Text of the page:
“The state of Oklahoma is basically targeting Hispanic people and other immigrants when we should be targeting the companies that take advantage of lax border enforcement to exploit lower-wage workers in both countries,” Hamilton says.
That message and her bill are easily replicable, and may serve as a national model in state legislatures across the country.
Admittedly, the term “nationalism” can elicit legitimate fear. The impulse to prioritize the home nation over everything else has an ugly side, one that at least some members of the media seem interested in stoking, as shown by the recurring hysteria over Obama’s multinational and religious heritage. Indeed, in February, Time’s Mark Halperin advised Republicans to “emphasize Barack Hussein Obama’s unusual name and exotic background through a Manchurian Candidate prism.”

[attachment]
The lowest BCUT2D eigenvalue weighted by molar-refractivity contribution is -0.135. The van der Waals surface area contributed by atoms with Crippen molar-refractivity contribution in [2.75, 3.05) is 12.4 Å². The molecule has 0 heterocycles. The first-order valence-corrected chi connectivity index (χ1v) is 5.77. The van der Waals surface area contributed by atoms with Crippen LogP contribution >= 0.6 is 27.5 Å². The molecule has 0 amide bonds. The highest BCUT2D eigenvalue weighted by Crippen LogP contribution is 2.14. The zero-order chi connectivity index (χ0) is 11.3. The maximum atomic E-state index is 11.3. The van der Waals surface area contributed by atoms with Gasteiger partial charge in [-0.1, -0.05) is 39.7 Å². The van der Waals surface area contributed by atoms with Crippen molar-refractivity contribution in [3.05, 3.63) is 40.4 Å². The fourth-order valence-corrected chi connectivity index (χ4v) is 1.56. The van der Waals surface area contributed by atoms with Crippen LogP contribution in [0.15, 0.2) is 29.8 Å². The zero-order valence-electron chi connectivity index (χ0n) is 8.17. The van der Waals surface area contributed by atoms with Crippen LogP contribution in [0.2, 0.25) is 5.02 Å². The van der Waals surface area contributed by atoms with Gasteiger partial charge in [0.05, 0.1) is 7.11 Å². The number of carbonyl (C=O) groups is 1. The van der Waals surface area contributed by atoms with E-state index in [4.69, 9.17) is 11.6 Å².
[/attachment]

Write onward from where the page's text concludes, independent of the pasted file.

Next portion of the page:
But as with most impulses, nationalism is really value neutral. It can be used for both horrific and terrific causes, and today’s political tectonics suggest the chance for the latter to ascend over the former.
Progressive populism has proven to be an electoral force nationwide. Congress and state legislatures are designing an agenda that turns today’s economic nationalism into a legislative program.
Last month, a coalition of progressive groups launched a national antiwar campaign to make the public see Iraq War spending as the cause of the recession and underinvestment here at home – a nationalist, America-first message at its core. And because the war is sending so much money overseas, Republicans attempting to appease their “fiscal conservative” base could be increasingly unwilling to obstruct measures that reduce corporate welfare and redirect taxpayer resources to the homeland.
In short, American politics is perfectly aligned to help progressives use nationalism for our economic agenda.